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Effect of pH and Temperature
Enzymes in Living Things
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The following article is incomplete and will be updated shortly.


Enzymes are biological catalysts.  Catalysts increase the rate of chemical reactions without being changed themselves - i.e. you get the catalyst back at the end.  Enzymes are protein molecules and are made up of longs chains of amino acids.  These long chains are folded to produce a special shape (called the active site) which enables other molecules to fit into the enzyme.  This shape is vital for the enzyme's function.  High temperatures destroy this special shape - and the enzyme is denatured.  (Never say enzymes have been killed by high temperatures as they are not living - only living things can be killed or die).


How enzymes work

The substrate (reactant) fits into the active site of the enzyme - just like a key fits into a lock.  The enzyme and the substrate bind together to form an enzyme-substrate complex.  The binding of the substrate to an enzyme helps a chemical reaction to take place, often making it occur thousands of times faster than if the enzyme was not present.  The reaction occurs rapidly and the products are released from the surface of the enzyme.  Enzymes are used in living organisms to join together small molecules to make larger ones as well as breaking up larger ones.  The diagrams below show how enzymes work.




Factors Affecting Enzyme Action

Like most other chemical reactions, the rate of enzyme-controlled reactions increases with temperature.  However, this is only true up to temperatures of about 40oC.  Above this temperature the amino acid chains which make up the enzyme begin to unravel and the shape of the active site changes.  It has been denatured.  The enzyme no longer works as a catalyst and the rate of reaction drops rapidly.

Investigating the Effect of Temperature on an Enzyme Controlled Reaction

The enzyme amylase, which is contained in your saliva, breaks down starch into sugar.  (See the section on digestion for the structure of starch and sugar molecules).  The presence of starch can be tested using iodine solution.  In the presence of starch iodine turns blue/black and if no starch is present it is a pale yellowy-brown colour.  Iodine can therefore be used to monitor the breakdown of starch into sugar.  When the iodine no longer changes colour, you know all of the starch has been broken down.

In this experiment, test tubes containing 5 ml of starch were pre-warmed in a water bath at the appropriate temperature for 5 minutes.  1 ml of amylase was also placed in each water bath in a separate test tube.  After 5 minutes, when the starch and amylase had reached the temperature at which we were working, the two tubes were mixed together and a stopwatch started.  The tube containing the reaction mixture was then kept in the waterbath at the appropriate temperature.  After one minute a few drops of the reaction mixture were added to iodine on a spotting tile to test for the presence of starch.  When the iodine no longer changed colour (i.e. no starch present) the time was recorded.  The results of the experiment are shown below.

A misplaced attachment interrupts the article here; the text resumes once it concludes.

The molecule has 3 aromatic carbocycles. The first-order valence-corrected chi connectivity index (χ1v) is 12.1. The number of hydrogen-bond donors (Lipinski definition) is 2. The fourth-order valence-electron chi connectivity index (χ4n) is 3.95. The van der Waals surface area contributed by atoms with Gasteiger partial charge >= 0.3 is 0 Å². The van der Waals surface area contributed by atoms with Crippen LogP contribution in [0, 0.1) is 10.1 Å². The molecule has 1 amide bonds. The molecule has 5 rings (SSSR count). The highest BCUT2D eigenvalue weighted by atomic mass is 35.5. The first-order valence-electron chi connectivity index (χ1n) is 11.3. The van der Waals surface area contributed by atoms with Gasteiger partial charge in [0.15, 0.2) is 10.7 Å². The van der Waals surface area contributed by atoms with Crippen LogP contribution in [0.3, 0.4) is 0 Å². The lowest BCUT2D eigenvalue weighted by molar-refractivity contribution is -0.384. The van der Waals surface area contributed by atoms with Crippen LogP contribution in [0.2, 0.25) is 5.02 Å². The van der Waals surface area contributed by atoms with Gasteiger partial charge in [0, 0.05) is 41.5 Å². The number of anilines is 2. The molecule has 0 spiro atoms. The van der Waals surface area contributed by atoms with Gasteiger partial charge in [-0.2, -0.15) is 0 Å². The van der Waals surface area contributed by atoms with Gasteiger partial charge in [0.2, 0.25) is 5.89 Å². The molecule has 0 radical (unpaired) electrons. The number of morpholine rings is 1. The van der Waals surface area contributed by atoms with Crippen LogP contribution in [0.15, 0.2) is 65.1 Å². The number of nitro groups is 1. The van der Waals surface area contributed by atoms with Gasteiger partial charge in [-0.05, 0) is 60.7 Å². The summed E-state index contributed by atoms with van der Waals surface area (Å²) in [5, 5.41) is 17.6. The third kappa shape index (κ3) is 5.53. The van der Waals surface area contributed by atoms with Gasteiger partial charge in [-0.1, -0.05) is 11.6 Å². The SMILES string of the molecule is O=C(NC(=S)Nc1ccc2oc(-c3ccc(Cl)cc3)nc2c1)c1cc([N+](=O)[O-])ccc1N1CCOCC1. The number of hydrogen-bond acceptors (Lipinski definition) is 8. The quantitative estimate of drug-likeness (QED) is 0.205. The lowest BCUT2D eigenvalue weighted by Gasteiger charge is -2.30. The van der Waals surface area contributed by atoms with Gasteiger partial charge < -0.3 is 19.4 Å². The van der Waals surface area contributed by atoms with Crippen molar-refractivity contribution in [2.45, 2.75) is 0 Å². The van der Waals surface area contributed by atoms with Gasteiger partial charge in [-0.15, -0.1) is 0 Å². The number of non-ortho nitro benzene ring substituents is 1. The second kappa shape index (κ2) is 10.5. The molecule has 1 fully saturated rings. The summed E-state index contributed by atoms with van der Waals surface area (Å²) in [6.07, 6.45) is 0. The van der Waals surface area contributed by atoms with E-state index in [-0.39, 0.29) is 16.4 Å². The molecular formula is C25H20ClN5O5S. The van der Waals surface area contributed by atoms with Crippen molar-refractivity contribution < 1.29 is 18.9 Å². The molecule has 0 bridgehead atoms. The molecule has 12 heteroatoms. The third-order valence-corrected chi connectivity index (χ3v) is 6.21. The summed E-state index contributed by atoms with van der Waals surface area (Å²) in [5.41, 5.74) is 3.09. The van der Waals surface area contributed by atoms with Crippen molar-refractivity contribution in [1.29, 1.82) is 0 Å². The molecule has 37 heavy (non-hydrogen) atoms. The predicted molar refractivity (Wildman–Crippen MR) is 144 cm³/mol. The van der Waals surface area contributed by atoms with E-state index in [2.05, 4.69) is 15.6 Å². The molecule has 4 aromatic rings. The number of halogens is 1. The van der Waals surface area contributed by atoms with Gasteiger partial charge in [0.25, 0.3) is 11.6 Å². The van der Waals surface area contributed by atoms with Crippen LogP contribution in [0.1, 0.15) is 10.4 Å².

The results show that the reaction was most rapid at 40oC and the starch remained undigested at 10oC and 60oC after 12 minutes.  These results can be plotted on a graph to show how the rate of reaction varies with temperature:

Note that the rate of reaction increases from 10oC to 40oC.  Increasing the temperature causes the reactants to move faster making a collision between the enzyme and the substrate more likely.  At 40oC the rate of reaction reaches a maximum.  Above this temperature, the enzyme becomes denatured and it can no longer catalyse (speed up) the reaction.

Effect of pH on Enzyme Action

The pH of the solution surrounding an enzyme can also affect its activity.  Changes in pH can also cause enzymes to become denatured.  Many enzymes have optimum pH values at which they work best e.g. pepsin  a protease found in the stomach works best in acidic conditions, whereas amylase found in the small intestine works best under slightly alkaline conditions.  In the experiment shown below, photographic film was added to tubes containing biological washing powder at different pHs.  Biological washing powder contains enzymes which break down protein molecules in stains.  The photographic film has a coating which contains protein.  If this is digested, the film becomes transparent.  In this case it can be seen that the enzymes in the washing powder work best under slightly alkaline conditions.




What Are Enzymes Used For In Living Things?